I’ve really debated about whether to jump in the ring with an opinion on this subject of student assessment. It’s become a serious and wide-reaching issue that impacts much more than teachers. It’s about students. It’s about communities. It’s about my own kids.
First, I want to reiterate that just like everything on this blog, this is MY OPINION and does not necessarily reflect the opinions of my school or staff.
The History of Education
During the Industrial Revolution, education in the United States was forced to change. Prior to this point in our history, most people worked in either agriculture or as skilled craftsmen. They lived and often worked as a family. Kids began working as soon as they were physically able.
During the Industrial Revolution, able bodied workers needed to be able to learn a task and be able to reproduce it at a quick pace. This brought about significant change in education. Students were penalized with “zeros” for not meeting deadlines. Teachers were the keepers of information and the “floor managers” who kept things running smoothly. Assessments were based on a simple scale of proficiency (A-F). And like the assembly lines they would one day work in, classroom desks were aligned in rows.
Until now, not much has changed. Admittedly, public education has historically been the slowest segment of our culture to accept and implement change. Most schools are still lecture based, using rows of desks, and assessing with a standard A-F grading scale.
Thanks to the internet, things are changing again. The Technology Revolution is changing the way that we gain information and the way we create new innovations.
Additionally, as we move from the Baby Boomers to the Millenials who are now in the workforce and leadership positions, the expectations on the way work and communication are accomplished are also changing. Focus is shifting from individuals to teams…from resumes to digital footprints.
The problem lies in that we are currently in the middle of the shift. We’re preparing students for jobs that are yet to be created. To make sure they are ready for a world we can not yet see, we begin changing one thing after another, hoping it makes a difference.
Every school has poor teachers, so we change evaluation systems to try to get them out. What we find are teachers who may struggle to make the shift in reaching Millenials or who have never been trained to communicate and create with the latest technology, but they are willing to learn.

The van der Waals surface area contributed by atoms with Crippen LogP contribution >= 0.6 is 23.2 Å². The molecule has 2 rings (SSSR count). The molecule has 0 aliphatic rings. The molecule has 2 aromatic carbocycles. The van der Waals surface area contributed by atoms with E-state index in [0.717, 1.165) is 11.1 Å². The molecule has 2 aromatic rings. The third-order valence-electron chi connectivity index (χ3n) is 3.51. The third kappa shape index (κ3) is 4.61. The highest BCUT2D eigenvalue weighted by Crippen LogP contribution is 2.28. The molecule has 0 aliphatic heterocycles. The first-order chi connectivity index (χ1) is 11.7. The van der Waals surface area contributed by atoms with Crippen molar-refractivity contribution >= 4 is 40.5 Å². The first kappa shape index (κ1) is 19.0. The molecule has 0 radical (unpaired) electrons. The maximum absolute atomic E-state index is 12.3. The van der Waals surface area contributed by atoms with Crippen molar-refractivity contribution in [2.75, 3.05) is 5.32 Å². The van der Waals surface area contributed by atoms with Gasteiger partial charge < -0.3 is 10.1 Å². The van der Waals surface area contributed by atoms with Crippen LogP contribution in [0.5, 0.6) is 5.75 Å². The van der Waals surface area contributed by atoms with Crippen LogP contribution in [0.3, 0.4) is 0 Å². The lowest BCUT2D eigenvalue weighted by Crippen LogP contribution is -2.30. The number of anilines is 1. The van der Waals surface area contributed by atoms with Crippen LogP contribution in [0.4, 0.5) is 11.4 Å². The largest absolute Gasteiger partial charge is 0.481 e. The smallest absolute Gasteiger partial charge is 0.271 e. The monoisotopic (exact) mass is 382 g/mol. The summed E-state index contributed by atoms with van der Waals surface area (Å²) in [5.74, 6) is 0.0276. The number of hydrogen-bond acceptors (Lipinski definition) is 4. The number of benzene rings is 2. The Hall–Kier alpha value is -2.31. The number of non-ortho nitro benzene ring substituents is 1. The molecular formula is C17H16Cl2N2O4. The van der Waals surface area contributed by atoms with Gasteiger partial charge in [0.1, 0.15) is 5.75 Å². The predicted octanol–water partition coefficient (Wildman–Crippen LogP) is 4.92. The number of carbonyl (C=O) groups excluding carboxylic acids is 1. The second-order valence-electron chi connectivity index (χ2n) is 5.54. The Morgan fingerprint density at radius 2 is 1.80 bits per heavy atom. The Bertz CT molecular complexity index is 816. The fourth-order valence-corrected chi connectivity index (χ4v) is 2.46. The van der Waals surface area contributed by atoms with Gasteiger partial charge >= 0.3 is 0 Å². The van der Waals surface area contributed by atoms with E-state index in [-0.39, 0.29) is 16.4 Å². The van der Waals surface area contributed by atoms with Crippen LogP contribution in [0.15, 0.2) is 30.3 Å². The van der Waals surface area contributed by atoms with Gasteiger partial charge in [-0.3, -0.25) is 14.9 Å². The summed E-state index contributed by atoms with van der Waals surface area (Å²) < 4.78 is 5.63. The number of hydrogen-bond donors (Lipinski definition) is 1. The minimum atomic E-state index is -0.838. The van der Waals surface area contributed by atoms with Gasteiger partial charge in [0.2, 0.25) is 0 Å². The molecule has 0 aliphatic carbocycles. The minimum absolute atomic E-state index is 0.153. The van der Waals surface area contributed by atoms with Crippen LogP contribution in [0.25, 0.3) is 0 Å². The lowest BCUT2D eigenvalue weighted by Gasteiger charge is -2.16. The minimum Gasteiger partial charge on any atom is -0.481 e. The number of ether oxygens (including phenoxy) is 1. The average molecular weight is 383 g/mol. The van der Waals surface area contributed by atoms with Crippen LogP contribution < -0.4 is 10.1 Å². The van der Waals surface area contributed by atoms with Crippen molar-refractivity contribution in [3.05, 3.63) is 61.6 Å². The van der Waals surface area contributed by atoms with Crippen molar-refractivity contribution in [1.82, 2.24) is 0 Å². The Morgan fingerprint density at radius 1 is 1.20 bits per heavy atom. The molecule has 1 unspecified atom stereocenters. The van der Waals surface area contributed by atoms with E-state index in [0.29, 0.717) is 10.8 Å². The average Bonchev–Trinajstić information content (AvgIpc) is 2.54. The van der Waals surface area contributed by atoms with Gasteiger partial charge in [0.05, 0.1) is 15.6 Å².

The focus of work is less on reproducing and more on problem solving and creation. This leads us to change the standards. Unrealistic legislative acts and interstate competition to be on the cutting edge has forced states to adopt standards without totally thinking them through.
Thought was not adequately given to training both practicing and aspiring teachers and administrators on the different communication styles of a new generation.
Lastly, if we’re changing the standards, we must make sure that we adjust our assessments as well. The problem is, we have yet to agree on where we are going. Individual states have ideas, but have to meet certain federal requirements.
While I don’t pretend to have all the answers, let me pose some questions, because together, we can come up with something better than we can alone.
- Has government and legislative intervention improved or hindered schools during this shift?
- Are schools talking to area businesses about the challenges they see in their line of work for the next 5-10 years?
- If such emphasis is put on school choice, what would be the harm or benefit of schools exercising choice on things like a) length of the school day/calendar, b) standards that will be taught, c) assessments that are used.
QUESTION: How would you answer each of these questions? Whether you’re an educator, a parent, or a businessperson, I’d love to hear your perspective on this subject.
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